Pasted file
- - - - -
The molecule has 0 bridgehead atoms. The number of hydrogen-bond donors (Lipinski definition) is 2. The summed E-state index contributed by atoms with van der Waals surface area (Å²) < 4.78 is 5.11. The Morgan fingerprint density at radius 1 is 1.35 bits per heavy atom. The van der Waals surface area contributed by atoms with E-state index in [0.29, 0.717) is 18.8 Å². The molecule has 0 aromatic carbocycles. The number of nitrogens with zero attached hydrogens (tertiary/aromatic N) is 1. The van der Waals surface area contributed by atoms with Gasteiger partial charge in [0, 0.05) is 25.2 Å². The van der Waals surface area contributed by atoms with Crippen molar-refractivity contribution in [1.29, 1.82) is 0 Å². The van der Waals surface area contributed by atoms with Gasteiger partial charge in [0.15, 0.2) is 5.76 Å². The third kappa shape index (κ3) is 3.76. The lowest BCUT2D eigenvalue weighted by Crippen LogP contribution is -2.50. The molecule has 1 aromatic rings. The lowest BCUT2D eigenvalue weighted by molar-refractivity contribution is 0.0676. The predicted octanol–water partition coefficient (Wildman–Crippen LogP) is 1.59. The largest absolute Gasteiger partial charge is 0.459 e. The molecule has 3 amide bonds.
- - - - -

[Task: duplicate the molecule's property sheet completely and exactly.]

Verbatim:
The molecule has 0 bridgehead atoms. The number of hydrogen-bond donors (Lipinski definition) is 2. The summed E-state index contributed by atoms with van der Waals surface area (Å²) < 4.78 is 5.11. The Morgan fingerprint density at radius 1 is 1.35 bits per heavy atom. The van der Waals surface area contributed by atoms with E-state index in [0.29, 0.717) is 18.8 Å². The molecule has 0 aromatic carbocycles. The number of nitrogens with zero attached hydrogens (tertiary/aromatic N) is 1. The van der Waals surface area contributed by atoms with Gasteiger partial charge in [0, 0.05) is 25.2 Å². The van der Waals surface area contributed by atoms with Crippen molar-refractivity contribution in [1.29, 1.82) is 0 Å². The van der Waals surface area contributed by atoms with Gasteiger partial charge in [0.15, 0.2) is 5.76 Å². The third kappa shape index (κ3) is 3.76. The lowest BCUT2D eigenvalue weighted by Crippen LogP contribution is -2.50. The molecule has 1 aromatic rings. The lowest BCUT2D eigenvalue weighted by molar-refractivity contribution is 0.0676. The predicted octanol–water partition coefficient (Wildman–Crippen LogP) is 1.59. The largest absolute Gasteiger partial charge is 0.459 e. The molecule has 3 amide bonds.